This is a guest blog I wrote for Matt Estes’ blog three years ago, but I can’t find that I ever posted it on my own blog, so here it is. If you remember reading it here, I stand to be corrected:
When I was asked to write a guest blog about finding happiness in life, I wondered what I could say that wouldn’t appear to be trite. Then I decided that all truths of life are in their essence trite—because at heart they are what everyone eventually discovers if they choose to examine life as it occurs. They are also at the heart of most writing. It is only the words chosen to convey them that change from teller to teller. Here are some truths I have discovered as I get older.
I think I like writing because it teaches me what I’ve learned but might otherwise forget.
I guess we can’t really own beauty, but I’m enjoying it while it is possible!!!
I don’t really know what I think until I write about it.
Dogs adore us and expect things from us but probably don’t appreciate us that much. I think it is one doggie treat and then on to the next. Out of jaws, out of mind!!!
We have to be glad for what happens in our lives, not sad about what ceases to happen.
Life experiences are often like presents under a tree. Although we have not chosen them and though they are not what we expected, if we choose to unwrap them, we might find some wonderful surprises.
Even the terrible things in life have the seeds of some happiness in them. Many times this is our only consolation; and if you refuse to believe this, life is likely to be a terrible disappointment.
There are many friends who will seek to tell us the truth about ourselves, but a truly good friend will make us laugh in the telling.
In my friends, I seek my copies and my opposites. One reassures me that I am not alone in this world. The other shows me alternative possibilities.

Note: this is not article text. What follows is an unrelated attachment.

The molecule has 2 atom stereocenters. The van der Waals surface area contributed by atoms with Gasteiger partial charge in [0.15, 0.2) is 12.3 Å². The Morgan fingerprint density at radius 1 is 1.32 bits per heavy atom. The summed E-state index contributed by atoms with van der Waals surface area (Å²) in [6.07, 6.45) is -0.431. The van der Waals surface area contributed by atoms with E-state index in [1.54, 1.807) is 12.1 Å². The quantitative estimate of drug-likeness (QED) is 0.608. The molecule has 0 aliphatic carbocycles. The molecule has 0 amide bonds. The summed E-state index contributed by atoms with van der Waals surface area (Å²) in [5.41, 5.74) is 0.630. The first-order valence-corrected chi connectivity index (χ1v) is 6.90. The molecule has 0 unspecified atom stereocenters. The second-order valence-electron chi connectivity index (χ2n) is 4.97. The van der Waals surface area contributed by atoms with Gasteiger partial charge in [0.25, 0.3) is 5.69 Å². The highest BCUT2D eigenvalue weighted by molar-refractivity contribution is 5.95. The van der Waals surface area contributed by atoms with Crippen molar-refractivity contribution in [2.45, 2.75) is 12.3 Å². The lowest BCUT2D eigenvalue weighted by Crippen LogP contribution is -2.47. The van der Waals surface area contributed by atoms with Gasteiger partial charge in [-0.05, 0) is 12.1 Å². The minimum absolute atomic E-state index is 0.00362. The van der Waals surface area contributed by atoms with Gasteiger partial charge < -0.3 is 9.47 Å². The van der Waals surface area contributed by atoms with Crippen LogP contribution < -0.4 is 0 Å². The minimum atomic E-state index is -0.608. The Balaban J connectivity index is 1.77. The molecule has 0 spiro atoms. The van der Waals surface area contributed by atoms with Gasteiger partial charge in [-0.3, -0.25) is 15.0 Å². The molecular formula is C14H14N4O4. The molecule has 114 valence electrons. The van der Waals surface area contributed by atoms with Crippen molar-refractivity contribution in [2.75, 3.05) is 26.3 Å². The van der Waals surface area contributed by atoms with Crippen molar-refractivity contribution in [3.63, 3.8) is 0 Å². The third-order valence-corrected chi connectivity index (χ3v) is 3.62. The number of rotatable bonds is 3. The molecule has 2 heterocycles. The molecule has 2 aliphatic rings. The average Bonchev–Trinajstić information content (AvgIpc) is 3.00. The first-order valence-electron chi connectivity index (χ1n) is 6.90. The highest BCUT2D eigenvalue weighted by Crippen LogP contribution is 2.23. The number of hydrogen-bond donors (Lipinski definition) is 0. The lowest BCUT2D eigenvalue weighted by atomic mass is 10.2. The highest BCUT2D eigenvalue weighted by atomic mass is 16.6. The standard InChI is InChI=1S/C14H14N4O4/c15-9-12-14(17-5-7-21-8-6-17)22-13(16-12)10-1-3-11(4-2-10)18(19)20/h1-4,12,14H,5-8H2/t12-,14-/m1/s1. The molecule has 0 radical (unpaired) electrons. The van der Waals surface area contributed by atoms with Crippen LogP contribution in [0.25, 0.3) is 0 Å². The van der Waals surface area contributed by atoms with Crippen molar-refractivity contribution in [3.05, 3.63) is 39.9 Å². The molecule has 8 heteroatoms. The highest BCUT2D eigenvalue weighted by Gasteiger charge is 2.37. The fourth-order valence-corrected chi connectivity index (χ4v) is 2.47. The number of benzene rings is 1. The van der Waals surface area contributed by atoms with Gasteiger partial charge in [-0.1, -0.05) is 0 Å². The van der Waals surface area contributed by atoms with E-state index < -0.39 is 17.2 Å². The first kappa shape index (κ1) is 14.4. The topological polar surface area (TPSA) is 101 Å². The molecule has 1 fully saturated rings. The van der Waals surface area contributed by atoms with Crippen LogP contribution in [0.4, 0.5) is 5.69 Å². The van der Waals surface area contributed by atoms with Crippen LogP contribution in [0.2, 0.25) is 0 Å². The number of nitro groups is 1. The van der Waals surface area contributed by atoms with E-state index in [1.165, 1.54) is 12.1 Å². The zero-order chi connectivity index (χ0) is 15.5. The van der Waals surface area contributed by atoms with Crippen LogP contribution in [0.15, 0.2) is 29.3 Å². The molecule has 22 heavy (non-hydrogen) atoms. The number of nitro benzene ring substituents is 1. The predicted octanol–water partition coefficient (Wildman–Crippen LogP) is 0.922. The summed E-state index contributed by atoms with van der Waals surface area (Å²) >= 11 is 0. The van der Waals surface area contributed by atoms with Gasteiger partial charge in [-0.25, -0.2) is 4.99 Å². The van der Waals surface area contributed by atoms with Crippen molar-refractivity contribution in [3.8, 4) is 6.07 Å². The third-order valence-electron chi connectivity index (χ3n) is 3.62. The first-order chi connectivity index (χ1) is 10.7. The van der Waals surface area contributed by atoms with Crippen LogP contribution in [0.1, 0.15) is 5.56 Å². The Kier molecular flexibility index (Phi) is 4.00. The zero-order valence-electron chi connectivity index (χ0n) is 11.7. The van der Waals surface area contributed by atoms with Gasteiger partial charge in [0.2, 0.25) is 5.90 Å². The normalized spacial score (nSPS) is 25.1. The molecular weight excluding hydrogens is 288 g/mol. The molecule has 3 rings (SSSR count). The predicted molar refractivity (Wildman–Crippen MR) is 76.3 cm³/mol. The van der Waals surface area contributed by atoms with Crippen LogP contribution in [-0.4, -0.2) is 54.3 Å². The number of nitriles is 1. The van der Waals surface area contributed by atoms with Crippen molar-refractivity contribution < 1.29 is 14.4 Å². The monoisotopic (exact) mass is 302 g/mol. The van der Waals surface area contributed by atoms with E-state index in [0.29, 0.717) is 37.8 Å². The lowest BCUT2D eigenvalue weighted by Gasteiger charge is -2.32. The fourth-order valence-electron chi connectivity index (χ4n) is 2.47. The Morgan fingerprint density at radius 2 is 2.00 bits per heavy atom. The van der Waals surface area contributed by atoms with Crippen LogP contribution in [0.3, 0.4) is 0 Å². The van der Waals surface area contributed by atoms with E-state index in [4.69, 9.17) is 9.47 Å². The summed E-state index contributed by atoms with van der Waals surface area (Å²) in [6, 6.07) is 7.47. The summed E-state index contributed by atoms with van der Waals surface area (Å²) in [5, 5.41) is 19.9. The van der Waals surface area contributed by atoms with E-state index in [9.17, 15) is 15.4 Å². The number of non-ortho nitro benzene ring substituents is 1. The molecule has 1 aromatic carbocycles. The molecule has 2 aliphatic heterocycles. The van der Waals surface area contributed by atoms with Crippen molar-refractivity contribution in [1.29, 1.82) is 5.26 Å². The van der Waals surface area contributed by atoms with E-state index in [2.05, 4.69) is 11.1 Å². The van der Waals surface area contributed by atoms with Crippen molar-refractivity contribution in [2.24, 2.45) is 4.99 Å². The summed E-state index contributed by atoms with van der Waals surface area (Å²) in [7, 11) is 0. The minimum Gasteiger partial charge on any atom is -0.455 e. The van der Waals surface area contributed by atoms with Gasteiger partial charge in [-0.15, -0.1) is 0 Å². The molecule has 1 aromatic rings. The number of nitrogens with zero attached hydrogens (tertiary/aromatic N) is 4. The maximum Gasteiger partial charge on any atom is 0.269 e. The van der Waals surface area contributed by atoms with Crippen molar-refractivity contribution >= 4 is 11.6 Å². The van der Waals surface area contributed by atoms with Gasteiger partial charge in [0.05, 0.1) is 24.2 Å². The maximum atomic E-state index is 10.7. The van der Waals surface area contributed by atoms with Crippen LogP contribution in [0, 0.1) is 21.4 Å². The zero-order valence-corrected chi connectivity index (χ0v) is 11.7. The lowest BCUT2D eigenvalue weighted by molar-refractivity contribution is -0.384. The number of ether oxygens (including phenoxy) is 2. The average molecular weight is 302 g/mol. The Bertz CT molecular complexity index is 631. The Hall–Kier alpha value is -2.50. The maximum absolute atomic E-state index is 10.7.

Although I am not religious, I can’t deny that there is a huge creative force in the universe. The way I have discovered this is through finding it within myself.
I have a limited amount of patience for a limitless number of children. In a way this is the opposite of motherhood, although I think it makes for a very good schoolteacher.
My 4-year-old stepson called me his “wicker stepmother.” In spite of the fact that I had a huge basket collection, I don’t think he saw the pun; although I’m sure he saw the humor as he grinned wickedly every time he said it.
I was made strong by the most terrible things that happened to me in my life. I was rewarded by the good ones. I don’t think there is a scorekeeper evening out the game. I think we ourselves choose to find the rewards in what is offered to us. One man’s prize may be another man’s punishment. Point of view is everything.
It is much easier to spout philosophy of life from comfort than from pain. I know this and acknowledge that in any crisis situations I was not thinking about the significance of the experience. Flight or fight is one thing. Reflection about fight or flight is another.
About Me (revised to reflect current age and years of residence in Mexico): I am a 70-year-old woman who has lived on the shores of Lake Chapala in Mexico for the past 17 years. I grew up in South Dakota, received my Masters Degree in Curriculum and Instruction and Creative Writing at the U. of Wyoming and immediately emigrated to Australia. After teaching there for a year and a half, I traveled through Timor, Indonesia, Singapore, Sri Lanka, Tanzania and Kenya before coming to roost in Ethiopia, where I lived for another year and a half and taught school. When the revolution that deposed Selassie made it necessary to leave Ethiopia, I taught high school English in Cheyenne, Wyoming for seven years before a very persuasive dream caused me to resign my job, sell my house and move to California to write full time. I studied screenwriting and film production at U.C.L.A. and apprenticed at a Hollywood agency, then worked for a TV production company for three years before marrying and moving to Northern California where I studied metalsmithing and papermaking and sold my jewelry as well as art lamps made in collaboration with my husband at arts and crafts shows across the nation. I was also the curator of the Santa Cruz Mountains Art Center for three years. In 2001, I moved to Mexico where I have continued to create mixed media assemblages and retablos, to publish four books and to write for several online and print magazines.
This post was recognized by Matt, of Normal Happenings, for the “heliotrope magenta” Nice Job Badge! Thanks, Matt!
(You can see Matt’s blog HERE.)